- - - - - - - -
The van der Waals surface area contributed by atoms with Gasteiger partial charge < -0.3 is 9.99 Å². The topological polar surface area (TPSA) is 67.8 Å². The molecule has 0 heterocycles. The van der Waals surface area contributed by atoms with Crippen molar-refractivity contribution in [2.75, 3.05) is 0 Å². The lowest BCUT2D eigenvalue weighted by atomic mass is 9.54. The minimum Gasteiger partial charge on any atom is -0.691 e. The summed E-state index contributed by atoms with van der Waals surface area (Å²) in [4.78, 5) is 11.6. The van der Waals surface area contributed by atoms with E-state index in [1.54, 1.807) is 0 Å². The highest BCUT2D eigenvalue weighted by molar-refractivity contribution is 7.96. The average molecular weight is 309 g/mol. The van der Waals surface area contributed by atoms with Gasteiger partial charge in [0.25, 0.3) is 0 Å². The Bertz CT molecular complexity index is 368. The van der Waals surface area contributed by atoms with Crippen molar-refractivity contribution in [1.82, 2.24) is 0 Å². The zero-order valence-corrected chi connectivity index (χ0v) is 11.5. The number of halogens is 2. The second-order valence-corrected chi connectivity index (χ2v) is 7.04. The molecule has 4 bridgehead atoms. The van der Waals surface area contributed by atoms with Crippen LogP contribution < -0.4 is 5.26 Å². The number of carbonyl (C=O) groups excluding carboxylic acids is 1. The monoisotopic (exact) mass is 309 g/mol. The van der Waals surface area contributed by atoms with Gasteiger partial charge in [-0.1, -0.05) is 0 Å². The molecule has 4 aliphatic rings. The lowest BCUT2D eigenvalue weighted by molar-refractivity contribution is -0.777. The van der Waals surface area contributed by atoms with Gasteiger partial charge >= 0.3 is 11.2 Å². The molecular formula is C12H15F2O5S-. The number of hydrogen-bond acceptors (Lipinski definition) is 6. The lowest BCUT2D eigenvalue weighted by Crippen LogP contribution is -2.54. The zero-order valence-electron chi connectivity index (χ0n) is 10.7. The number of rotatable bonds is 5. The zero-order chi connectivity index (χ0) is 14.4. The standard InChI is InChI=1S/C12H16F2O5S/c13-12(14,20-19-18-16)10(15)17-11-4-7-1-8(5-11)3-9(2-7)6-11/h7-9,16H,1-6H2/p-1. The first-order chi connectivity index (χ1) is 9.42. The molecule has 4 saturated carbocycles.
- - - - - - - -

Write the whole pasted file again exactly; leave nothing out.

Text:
The van der Waals surface area contributed by atoms with Gasteiger partial charge < -0.3 is 9.99 Å². The topological polar surface area (TPSA) is 67.8 Å². The molecule has 0 heterocycles. The van der Waals surface area contributed by atoms with Crippen molar-refractivity contribution in [2.75, 3.05) is 0 Å². The lowest BCUT2D eigenvalue weighted by atomic mass is 9.54. The minimum Gasteiger partial charge on any atom is -0.691 e. The summed E-state index contributed by atoms with van der Waals surface area (Å²) in [4.78, 5) is 11.6. The van der Waals surface area contributed by atoms with E-state index in [1.54, 1.807) is 0 Å². The highest BCUT2D eigenvalue weighted by molar-refractivity contribution is 7.96. The average molecular weight is 309 g/mol. The van der Waals surface area contributed by atoms with Gasteiger partial charge in [0.25, 0.3) is 0 Å². The Bertz CT molecular complexity index is 368. The van der Waals surface area contributed by atoms with Crippen molar-refractivity contribution in [1.82, 2.24) is 0 Å². The zero-order valence-corrected chi connectivity index (χ0v) is 11.5. The number of halogens is 2. The second-order valence-corrected chi connectivity index (χ2v) is 7.04. The molecule has 4 bridgehead atoms. The van der Waals surface area contributed by atoms with Crippen LogP contribution < -0.4 is 5.26 Å². The number of carbonyl (C=O) groups excluding carboxylic acids is 1. The monoisotopic (exact) mass is 309 g/mol. The van der Waals surface area contributed by atoms with Gasteiger partial charge in [-0.1, -0.05) is 0 Å². The molecule has 4 aliphatic rings. The lowest BCUT2D eigenvalue weighted by molar-refractivity contribution is -0.777. The van der Waals surface area contributed by atoms with Gasteiger partial charge >= 0.3 is 11.2 Å². The molecular formula is C12H15F2O5S-. The number of hydrogen-bond acceptors (Lipinski definition) is 6. The lowest BCUT2D eigenvalue weighted by Crippen LogP contribution is -2.54. The zero-order valence-electron chi connectivity index (χ0n) is 10.7. The number of rotatable bonds is 5. The zero-order chi connectivity index (χ0) is 14.4. The standard InChI is InChI=1S/C12H16F2O5S/c13-12(14,20-19-18-16)10(15)17-11-4-7-1-8(5-11)3-9(2-7)6-11/h7-9,16H,1-6H2/p-1. The first-order chi connectivity index (χ1) is 9.42. The molecule has 4 saturated carbocycles.